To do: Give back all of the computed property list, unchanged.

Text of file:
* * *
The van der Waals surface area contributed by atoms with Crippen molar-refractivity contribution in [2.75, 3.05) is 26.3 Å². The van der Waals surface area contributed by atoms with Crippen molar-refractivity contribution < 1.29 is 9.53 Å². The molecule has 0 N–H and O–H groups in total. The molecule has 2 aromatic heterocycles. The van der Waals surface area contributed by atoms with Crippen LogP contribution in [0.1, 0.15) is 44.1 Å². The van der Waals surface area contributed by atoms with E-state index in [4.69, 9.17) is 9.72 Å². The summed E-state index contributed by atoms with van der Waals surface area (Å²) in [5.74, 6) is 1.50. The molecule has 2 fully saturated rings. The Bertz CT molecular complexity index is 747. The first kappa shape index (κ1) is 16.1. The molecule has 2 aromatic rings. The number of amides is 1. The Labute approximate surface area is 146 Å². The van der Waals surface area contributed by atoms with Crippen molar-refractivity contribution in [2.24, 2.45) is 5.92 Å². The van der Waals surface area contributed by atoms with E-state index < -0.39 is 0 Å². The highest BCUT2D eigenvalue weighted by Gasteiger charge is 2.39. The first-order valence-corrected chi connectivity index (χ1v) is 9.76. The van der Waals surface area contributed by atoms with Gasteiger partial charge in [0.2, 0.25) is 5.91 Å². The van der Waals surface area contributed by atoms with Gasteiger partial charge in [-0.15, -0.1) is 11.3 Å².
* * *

The van der Waals surface area contributed by atoms with Crippen molar-refractivity contribution in [2.75, 3.05) is 26.3 Å². The van der Waals surface area contributed by atoms with Crippen molar-refractivity contribution < 1.29 is 9.53 Å². The molecule has 0 N–H and O–H groups in total. The molecule has 2 aromatic heterocycles. The van der Waals surface area contributed by atoms with Crippen LogP contribution in [0.1, 0.15) is 44.1 Å². The van der Waals surface area contributed by atoms with E-state index in [4.69, 9.17) is 9.72 Å². The summed E-state index contributed by atoms with van der Waals surface area (Å²) in [5.74, 6) is 1.50. The molecule has 2 fully saturated rings. The Bertz CT molecular complexity index is 747. The first kappa shape index (κ1) is 16.1. The molecule has 2 aromatic rings. The number of amides is 1. The Labute approximate surface area is 146 Å². The van der Waals surface area contributed by atoms with Crippen molar-refractivity contribution in [2.24, 2.45) is 5.92 Å². The van der Waals surface area contributed by atoms with E-state index < -0.39 is 0 Å². The highest BCUT2D eigenvalue weighted by Gasteiger charge is 2.39. The first-order valence-corrected chi connectivity index (χ1v) is 9.76. The van der Waals surface area contributed by atoms with Gasteiger partial charge in [0.2, 0.25) is 5.91 Å². The van der Waals surface area contributed by atoms with Gasteiger partial charge in [-0.15, -0.1) is 11.3 Å².